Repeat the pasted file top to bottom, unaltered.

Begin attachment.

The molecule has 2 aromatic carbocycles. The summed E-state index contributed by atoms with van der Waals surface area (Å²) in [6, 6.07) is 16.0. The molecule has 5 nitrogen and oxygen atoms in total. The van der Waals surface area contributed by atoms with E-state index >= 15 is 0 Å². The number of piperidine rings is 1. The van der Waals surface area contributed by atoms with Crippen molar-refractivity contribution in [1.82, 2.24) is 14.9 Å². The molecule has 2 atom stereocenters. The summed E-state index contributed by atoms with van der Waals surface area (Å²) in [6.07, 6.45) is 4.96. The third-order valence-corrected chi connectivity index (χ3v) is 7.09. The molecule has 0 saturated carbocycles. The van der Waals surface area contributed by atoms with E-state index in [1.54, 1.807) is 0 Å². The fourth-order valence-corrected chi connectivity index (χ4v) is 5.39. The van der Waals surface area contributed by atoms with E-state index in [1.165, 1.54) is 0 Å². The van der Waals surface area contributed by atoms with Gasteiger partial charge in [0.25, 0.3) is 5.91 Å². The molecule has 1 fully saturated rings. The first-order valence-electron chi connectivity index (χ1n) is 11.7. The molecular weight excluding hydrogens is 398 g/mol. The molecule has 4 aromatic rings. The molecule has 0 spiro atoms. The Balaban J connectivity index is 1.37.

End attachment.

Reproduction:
The molecule has 2 aromatic carbocycles. The summed E-state index contributed by atoms with van der Waals surface area (Å²) in [6, 6.07) is 16.0. The molecule has 5 nitrogen and oxygen atoms in total. The van der Waals surface area contributed by atoms with E-state index >= 15 is 0 Å². The number of piperidine rings is 1. The van der Waals surface area contributed by atoms with Crippen molar-refractivity contribution in [1.82, 2.24) is 14.9 Å². The molecule has 2 atom stereocenters. The summed E-state index contributed by atoms with van der Waals surface area (Å²) in [6.07, 6.45) is 4.96. The third-order valence-corrected chi connectivity index (χ3v) is 7.09. The molecule has 0 saturated carbocycles. The van der Waals surface area contributed by atoms with E-state index in [1.54, 1.807) is 0 Å². The fourth-order valence-corrected chi connectivity index (χ4v) is 5.39. The van der Waals surface area contributed by atoms with E-state index in [1.165, 1.54) is 0 Å². The van der Waals surface area contributed by atoms with Gasteiger partial charge in [0.25, 0.3) is 5.91 Å². The molecule has 1 fully saturated rings. The first-order valence-electron chi connectivity index (χ1n) is 11.7. The molecular weight excluding hydrogens is 398 g/mol. The molecule has 4 aromatic rings. The molecule has 0 spiro atoms. The Balaban J connectivity index is 1.37.